I’ll do it later

No, you'll do it now! Here's how.

In the spring of 1998, Natalie Gross was determined to apply for an opening that she heard about at the University of Wisconsin-Milwaukee. Despite her initial excitement, two weeks had passed and Gross had not officially applied for the job. “I procrastinated because I didn’t meet certain criteria for the position,” says Gross. “I was afraid of rejection.”

“Procrastination is a major stumbling block to success,” says Thomas D. Yarnell, a clinical psychologist in Biloxi, Mississippi. “We waste so much time trying to avoid difficult and unpleasant tasks that we set ourselves up for failure.” As a result, it can wreak havoc on our emotional stability and even our physical health. For instance, Gross says putting off her decision to apply for the job initially had little impact. But as the deadline drew nearer, she experienced tension headaches and unease. “I typically procrastinate when I don’t want to do the work or deal with the situation,” admits Gross. “I talk a lot, but do nothing. I tend to think I have more time than I really have.”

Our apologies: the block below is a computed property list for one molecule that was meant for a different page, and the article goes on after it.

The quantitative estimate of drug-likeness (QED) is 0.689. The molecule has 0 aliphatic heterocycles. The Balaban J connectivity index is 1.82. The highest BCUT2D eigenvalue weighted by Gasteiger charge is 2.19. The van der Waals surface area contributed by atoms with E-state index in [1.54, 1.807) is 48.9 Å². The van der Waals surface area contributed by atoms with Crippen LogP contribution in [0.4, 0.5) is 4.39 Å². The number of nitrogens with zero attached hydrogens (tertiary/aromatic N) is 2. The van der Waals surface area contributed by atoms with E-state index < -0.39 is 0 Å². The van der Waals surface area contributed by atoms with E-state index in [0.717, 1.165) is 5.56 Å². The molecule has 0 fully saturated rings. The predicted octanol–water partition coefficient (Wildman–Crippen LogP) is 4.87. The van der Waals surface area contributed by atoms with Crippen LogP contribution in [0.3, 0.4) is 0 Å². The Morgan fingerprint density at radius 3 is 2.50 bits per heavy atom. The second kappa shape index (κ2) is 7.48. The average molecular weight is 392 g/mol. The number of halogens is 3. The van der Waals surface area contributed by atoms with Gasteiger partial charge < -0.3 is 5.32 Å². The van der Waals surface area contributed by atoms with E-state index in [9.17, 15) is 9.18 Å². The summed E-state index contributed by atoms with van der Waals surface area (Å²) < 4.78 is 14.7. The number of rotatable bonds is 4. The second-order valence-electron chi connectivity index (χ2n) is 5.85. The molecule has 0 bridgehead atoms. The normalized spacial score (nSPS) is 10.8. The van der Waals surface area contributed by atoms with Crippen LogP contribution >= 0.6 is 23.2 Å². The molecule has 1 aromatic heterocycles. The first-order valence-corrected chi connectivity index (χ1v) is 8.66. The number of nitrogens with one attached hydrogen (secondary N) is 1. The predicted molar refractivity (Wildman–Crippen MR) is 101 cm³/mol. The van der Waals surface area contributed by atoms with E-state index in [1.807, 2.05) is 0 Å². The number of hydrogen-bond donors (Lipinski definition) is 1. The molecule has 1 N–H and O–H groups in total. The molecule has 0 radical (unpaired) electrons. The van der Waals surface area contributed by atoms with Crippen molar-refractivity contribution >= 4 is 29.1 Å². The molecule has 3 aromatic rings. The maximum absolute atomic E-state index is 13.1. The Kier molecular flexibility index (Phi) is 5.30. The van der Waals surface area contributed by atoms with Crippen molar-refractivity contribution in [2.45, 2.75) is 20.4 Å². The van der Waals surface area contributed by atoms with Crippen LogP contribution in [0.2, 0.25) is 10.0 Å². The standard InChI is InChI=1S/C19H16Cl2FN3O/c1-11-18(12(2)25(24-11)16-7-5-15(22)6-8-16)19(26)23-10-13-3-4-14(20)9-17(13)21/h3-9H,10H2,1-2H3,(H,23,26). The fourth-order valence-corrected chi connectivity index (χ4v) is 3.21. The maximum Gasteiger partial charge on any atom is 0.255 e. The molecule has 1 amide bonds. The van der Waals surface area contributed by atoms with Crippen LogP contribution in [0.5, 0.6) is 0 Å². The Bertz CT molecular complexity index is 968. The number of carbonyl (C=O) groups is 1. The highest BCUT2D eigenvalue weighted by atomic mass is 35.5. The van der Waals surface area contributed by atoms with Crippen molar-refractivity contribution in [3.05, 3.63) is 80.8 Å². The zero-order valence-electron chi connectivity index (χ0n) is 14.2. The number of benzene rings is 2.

Overcoming procrastination, Yarnell says, is merely a matter of breaking a bad habit.

Fortunately for Gross, she got an extension and applied for the job. Now interim assistant dean for multicultural programs at Marquette University in Milwaukee, she makes more conscious efforts to take care of tasks in a timely manner. “Now, I create to-do lists, try to get started immediately, and give myself deadlines before a project is actually due. I realize that taking my time will ultimately affect someone’s job, even if it is only mine.”

Maximize Your Time

  • Do unpleasant tasks first. Get them out of the way.
  • Give yourself a deadline and inform others of it. When you meet your deadline, reward yourself.
  • Get help. You don’t have to do everything yourself. Delegate, if possible.
  • Break down large or difficult tasks. Tackle them one at a time in small steps.
  • Get organized. For a procrastinator, there is nothing worse than getting started only to discover you don’t have everything you need to complete the task.
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